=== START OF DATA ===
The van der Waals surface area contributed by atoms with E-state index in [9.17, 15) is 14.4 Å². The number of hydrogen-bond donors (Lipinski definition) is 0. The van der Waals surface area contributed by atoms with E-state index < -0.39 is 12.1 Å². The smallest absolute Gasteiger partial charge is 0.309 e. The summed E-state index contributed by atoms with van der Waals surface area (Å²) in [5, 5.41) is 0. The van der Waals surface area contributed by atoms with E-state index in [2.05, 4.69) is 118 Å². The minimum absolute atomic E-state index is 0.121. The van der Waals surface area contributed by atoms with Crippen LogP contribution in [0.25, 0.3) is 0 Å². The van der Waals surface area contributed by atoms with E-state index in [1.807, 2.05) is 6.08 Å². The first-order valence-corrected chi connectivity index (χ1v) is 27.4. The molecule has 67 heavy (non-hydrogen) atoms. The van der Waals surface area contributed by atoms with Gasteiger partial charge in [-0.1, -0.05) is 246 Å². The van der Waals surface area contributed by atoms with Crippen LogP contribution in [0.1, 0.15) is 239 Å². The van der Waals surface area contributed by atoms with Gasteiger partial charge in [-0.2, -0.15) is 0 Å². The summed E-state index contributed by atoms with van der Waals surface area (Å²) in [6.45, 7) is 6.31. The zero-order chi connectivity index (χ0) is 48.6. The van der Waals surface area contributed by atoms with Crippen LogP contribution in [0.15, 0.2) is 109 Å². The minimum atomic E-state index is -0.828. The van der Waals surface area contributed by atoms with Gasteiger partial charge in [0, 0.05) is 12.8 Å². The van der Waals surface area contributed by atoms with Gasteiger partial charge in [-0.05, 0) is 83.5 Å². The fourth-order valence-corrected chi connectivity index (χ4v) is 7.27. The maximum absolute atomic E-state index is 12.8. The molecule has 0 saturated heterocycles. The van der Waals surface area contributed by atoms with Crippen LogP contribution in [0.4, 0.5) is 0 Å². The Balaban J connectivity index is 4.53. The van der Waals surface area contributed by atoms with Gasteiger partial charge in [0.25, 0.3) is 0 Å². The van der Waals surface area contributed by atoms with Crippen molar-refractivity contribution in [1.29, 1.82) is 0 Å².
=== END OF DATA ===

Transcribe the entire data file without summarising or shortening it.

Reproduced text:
The van der Waals surface area contributed by atoms with E-state index in [9.17, 15) is 14.4 Å². The number of hydrogen-bond donors (Lipinski definition) is 0. The van der Waals surface area contributed by atoms with E-state index < -0.39 is 12.1 Å². The smallest absolute Gasteiger partial charge is 0.309 e. The summed E-state index contributed by atoms with van der Waals surface area (Å²) in [5, 5.41) is 0. The van der Waals surface area contributed by atoms with E-state index in [2.05, 4.69) is 118 Å². The minimum absolute atomic E-state index is 0.121. The van der Waals surface area contributed by atoms with Crippen LogP contribution in [0.25, 0.3) is 0 Å². The van der Waals surface area contributed by atoms with E-state index in [1.807, 2.05) is 6.08 Å². The first-order valence-corrected chi connectivity index (χ1v) is 27.4. The molecule has 67 heavy (non-hydrogen) atoms. The van der Waals surface area contributed by atoms with Gasteiger partial charge in [-0.1, -0.05) is 246 Å². The van der Waals surface area contributed by atoms with Crippen LogP contribution in [0.1, 0.15) is 239 Å². The van der Waals surface area contributed by atoms with Gasteiger partial charge in [-0.2, -0.15) is 0 Å². The summed E-state index contributed by atoms with van der Waals surface area (Å²) in [6.45, 7) is 6.31. The zero-order chi connectivity index (χ0) is 48.6. The van der Waals surface area contributed by atoms with Crippen LogP contribution in [0.15, 0.2) is 109 Å². The minimum atomic E-state index is -0.828. The van der Waals surface area contributed by atoms with Gasteiger partial charge in [0, 0.05) is 12.8 Å². The van der Waals surface area contributed by atoms with Gasteiger partial charge in [-0.05, 0) is 83.5 Å². The fourth-order valence-corrected chi connectivity index (χ4v) is 7.27. The maximum absolute atomic E-state index is 12.8. The molecule has 0 saturated heterocycles. The van der Waals surface area contributed by atoms with Crippen LogP contribution in [0.4, 0.5) is 0 Å². The Balaban J connectivity index is 4.53. The van der Waals surface area contributed by atoms with Gasteiger partial charge in [0.25, 0.3) is 0 Å². The van der Waals surface area contributed by atoms with Crippen molar-refractivity contribution in [1.29, 1.82) is 0 Å².